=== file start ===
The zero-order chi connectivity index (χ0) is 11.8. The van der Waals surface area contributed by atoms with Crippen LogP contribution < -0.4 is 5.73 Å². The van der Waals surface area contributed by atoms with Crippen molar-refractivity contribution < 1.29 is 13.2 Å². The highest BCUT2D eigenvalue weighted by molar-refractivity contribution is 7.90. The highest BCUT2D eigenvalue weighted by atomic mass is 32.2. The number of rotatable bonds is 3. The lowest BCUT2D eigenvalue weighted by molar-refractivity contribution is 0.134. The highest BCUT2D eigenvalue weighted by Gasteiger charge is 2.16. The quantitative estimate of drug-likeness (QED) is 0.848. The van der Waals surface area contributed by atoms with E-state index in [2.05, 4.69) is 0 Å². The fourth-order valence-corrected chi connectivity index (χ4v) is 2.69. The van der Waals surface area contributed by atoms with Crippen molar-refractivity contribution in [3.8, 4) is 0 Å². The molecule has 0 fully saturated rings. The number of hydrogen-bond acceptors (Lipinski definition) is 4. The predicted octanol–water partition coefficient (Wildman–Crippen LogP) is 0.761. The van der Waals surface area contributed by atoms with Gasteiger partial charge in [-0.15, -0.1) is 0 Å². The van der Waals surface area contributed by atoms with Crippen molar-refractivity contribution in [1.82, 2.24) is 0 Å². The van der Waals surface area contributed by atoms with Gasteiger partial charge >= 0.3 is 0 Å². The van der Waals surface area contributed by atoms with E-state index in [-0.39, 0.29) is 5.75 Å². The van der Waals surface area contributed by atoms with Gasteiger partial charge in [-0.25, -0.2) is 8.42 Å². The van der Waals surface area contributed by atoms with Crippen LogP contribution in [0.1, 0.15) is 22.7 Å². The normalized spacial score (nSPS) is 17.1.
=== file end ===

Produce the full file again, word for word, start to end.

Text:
The zero-order chi connectivity index (χ0) is 11.8. The van der Waals surface area contributed by atoms with Crippen LogP contribution < -0.4 is 5.73 Å². The van der Waals surface area contributed by atoms with Crippen molar-refractivity contribution < 1.29 is 13.2 Å². The highest BCUT2D eigenvalue weighted by molar-refractivity contribution is 7.90. The highest BCUT2D eigenvalue weighted by atomic mass is 32.2. The number of rotatable bonds is 3. The lowest BCUT2D eigenvalue weighted by molar-refractivity contribution is 0.134. The highest BCUT2D eigenvalue weighted by Gasteiger charge is 2.16. The quantitative estimate of drug-likeness (QED) is 0.848. The van der Waals surface area contributed by atoms with E-state index in [2.05, 4.69) is 0 Å². The fourth-order valence-corrected chi connectivity index (χ4v) is 2.69. The van der Waals surface area contributed by atoms with Crippen molar-refractivity contribution in [3.8, 4) is 0 Å². The molecule has 0 fully saturated rings. The number of hydrogen-bond acceptors (Lipinski definition) is 4. The predicted octanol–water partition coefficient (Wildman–Crippen LogP) is 0.761. The van der Waals surface area contributed by atoms with Gasteiger partial charge in [-0.15, -0.1) is 0 Å². The van der Waals surface area contributed by atoms with Crippen molar-refractivity contribution in [1.82, 2.24) is 0 Å². The van der Waals surface area contributed by atoms with Gasteiger partial charge >= 0.3 is 0 Å². The van der Waals surface area contributed by atoms with E-state index in [-0.39, 0.29) is 5.75 Å². The van der Waals surface area contributed by atoms with Gasteiger partial charge in [-0.25, -0.2) is 8.42 Å². The van der Waals surface area contributed by atoms with Crippen LogP contribution in [0.1, 0.15) is 22.7 Å². The normalized spacial score (nSPS) is 17.1.